When I was young, I was convinced that audio books were for bone heads. I had all these prejudices and beliefs around what made a “respectable reader” (never mind the fact that I never could get through a paragraph alive without spellcheck). You had to hold a physical, paper book in your hand or it didn’t count as reading. The books had to be from certain beloved authors or they were of little to no merit and were thus to be hidden in shame.
I had a lot of other really stupid ideas, too. I was a kid, what the hell do you want from me? Kids are dumbasses.
Even so, one of the conceits of my youth that held on a lot longer than it should have was this idea that listening to an audio book does not equal reading. Okay, technically, it’s not reading, I get that. But outside of the fact that you are not using your eyeballs to read and interpret letters from a page, there isn’t a whole hell of a lot of difference.
When you read a book, are you consciously aware of the act of reading or has it become an autonomic activity that you don’t have to think about? Are you able to just focus on the story?
Using your little socket peepers to consume a book should be the last damned thing that gets in the way of you enjoying a good story; it’s actually the dumbest reason I can think of to discount a book. What are you going to tell blind people? Do they not read?
Or so I should have been screaming at myself, years ago. I was forced to turn to audio books by necessity. I spend about three hours in the car every day (100 mile round trip) commuting to and from work. I work really, really hard. At night, there is a literal stack of books on my bedside table, but I can only read them for fifteen minutes at a time before I pass out. My adult professional life was jacking up my ability to read, which I used to do voraciously.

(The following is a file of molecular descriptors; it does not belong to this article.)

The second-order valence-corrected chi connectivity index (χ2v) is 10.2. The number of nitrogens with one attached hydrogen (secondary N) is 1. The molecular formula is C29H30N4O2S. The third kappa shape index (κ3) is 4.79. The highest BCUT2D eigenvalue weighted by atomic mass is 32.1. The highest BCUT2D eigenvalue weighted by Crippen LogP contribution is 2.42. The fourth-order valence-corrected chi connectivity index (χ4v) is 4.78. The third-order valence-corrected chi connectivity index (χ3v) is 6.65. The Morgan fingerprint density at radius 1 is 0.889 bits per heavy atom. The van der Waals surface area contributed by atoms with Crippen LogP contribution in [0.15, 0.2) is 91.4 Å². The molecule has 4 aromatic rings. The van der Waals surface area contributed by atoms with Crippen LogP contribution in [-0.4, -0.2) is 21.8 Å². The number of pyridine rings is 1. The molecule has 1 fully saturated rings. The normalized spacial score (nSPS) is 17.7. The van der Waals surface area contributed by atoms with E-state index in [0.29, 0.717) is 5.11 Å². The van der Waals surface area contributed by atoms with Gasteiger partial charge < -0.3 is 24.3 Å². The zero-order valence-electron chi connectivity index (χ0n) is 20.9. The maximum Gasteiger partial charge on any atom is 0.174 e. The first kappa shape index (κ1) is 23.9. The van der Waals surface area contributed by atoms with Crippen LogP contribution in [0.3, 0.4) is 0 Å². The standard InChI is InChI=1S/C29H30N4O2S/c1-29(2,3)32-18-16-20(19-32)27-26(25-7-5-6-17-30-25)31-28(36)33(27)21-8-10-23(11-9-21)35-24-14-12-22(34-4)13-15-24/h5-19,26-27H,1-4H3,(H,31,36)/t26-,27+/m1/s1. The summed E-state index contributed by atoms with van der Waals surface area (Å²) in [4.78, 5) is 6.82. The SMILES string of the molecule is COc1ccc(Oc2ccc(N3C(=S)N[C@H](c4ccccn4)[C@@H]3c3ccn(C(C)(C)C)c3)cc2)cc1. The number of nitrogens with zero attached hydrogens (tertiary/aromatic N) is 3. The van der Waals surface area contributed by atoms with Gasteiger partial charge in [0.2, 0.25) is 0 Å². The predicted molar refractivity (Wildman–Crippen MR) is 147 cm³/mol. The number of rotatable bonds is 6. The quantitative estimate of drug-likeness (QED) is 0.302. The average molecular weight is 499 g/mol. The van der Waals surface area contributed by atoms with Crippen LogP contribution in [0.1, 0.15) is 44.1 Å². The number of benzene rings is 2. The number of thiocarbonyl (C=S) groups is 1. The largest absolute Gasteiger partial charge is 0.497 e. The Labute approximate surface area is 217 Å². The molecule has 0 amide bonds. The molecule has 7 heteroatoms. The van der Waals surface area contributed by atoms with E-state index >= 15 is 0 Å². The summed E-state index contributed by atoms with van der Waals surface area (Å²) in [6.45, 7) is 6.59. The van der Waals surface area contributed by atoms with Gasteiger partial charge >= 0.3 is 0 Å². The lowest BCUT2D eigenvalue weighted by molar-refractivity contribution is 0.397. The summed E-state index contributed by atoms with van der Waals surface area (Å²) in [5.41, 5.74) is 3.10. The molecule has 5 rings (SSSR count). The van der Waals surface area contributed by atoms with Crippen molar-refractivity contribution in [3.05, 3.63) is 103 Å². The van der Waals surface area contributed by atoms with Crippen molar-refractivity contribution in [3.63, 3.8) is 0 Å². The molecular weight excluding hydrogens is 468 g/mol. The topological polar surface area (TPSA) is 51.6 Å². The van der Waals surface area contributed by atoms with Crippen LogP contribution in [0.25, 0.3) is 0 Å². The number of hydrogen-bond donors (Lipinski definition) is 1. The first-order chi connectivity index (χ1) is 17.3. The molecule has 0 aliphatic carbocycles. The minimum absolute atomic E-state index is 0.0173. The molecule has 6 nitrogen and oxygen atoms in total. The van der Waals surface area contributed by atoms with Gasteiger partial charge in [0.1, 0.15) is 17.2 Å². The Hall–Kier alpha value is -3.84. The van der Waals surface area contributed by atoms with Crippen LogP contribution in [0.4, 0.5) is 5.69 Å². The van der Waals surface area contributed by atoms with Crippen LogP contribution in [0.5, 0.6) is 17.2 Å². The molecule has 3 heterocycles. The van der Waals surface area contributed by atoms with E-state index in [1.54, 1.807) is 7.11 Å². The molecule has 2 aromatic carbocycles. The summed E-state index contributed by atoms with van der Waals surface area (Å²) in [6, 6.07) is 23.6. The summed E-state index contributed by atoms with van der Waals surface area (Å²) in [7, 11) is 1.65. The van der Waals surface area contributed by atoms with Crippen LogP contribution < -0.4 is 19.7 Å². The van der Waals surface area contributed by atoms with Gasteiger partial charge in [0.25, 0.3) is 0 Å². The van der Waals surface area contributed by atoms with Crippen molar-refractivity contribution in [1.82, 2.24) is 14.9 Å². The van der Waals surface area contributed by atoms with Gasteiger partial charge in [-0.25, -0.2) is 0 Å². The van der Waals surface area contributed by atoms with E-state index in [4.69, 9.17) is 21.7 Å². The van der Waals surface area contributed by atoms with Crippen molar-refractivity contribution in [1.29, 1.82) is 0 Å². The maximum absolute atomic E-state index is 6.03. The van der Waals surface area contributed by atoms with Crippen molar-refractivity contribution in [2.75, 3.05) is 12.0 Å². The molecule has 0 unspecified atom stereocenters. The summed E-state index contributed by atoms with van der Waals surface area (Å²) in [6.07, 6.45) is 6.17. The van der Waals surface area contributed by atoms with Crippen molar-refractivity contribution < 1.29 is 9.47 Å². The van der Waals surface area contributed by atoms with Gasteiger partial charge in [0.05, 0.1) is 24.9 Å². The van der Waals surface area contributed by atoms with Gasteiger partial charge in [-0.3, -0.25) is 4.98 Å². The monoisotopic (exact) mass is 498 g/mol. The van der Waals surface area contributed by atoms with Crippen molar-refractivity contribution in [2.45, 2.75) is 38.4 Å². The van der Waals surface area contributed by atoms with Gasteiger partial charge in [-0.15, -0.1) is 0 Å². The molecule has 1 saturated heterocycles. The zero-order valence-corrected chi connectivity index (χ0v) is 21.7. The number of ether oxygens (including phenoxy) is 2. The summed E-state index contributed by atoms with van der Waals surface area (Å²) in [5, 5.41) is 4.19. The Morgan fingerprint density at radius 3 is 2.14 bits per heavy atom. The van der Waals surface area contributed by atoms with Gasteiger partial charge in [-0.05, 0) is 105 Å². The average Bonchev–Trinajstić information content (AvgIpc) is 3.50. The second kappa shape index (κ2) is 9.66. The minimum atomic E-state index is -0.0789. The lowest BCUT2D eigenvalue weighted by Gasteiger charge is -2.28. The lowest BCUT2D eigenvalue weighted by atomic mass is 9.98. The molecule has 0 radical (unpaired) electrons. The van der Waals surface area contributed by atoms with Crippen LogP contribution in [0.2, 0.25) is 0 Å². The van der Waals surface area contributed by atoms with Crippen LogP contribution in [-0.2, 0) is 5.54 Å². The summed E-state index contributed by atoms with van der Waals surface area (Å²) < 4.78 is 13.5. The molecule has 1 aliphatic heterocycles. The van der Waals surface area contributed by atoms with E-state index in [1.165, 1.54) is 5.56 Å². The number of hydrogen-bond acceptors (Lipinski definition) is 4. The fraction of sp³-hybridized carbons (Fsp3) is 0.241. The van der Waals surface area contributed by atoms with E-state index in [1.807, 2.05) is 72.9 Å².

Aside from all that, I detest drive time radio. I hate the music stations, the talk radio, the commercials, the endless cacophony of mindless, wall-to-wall noise that vomits out of the speakers no matter what station you select. My wife, who had been listening to audio books for a very long time (evidently, she was born with her head in the right place, whereas I had to undergo years of painful extraction to remove mine from my anus), suggested I try them for my daily drive.
I thought, “Oh, fine. How bad could it be?”
A well performed audio book can be every bit as enjoyable as the original print form; it can surpass the original with a gifted narrator, elevating the experience to some hybrid of reading and movie-going.
I downloaded The Martian to my phone from Audible, plugged the phone into my car’s stereo system (yay, AUX!), and hit the play button.
And was instantly shown by one of the best performances the platform has to offer just what a weapons grade moron I had been.
Audio books have been a lifesaver for me over these last short years. They have allowed me to get my book intake back up to an acceptable level (acceptable for me, anyway), they give me the ability to multitask (I can actually be getting something done in traffic), and they’ve opened me up to a new world of entertainment possibilities. A well performed audio book can be every bit as enjoyable as the original print form; it can surpass the original with a gifted narrator, elevating the experience to some hybrid of reading and movie-going.
If you have limited your literary intake to print exclusively, I highly recommend that you expand your horizons.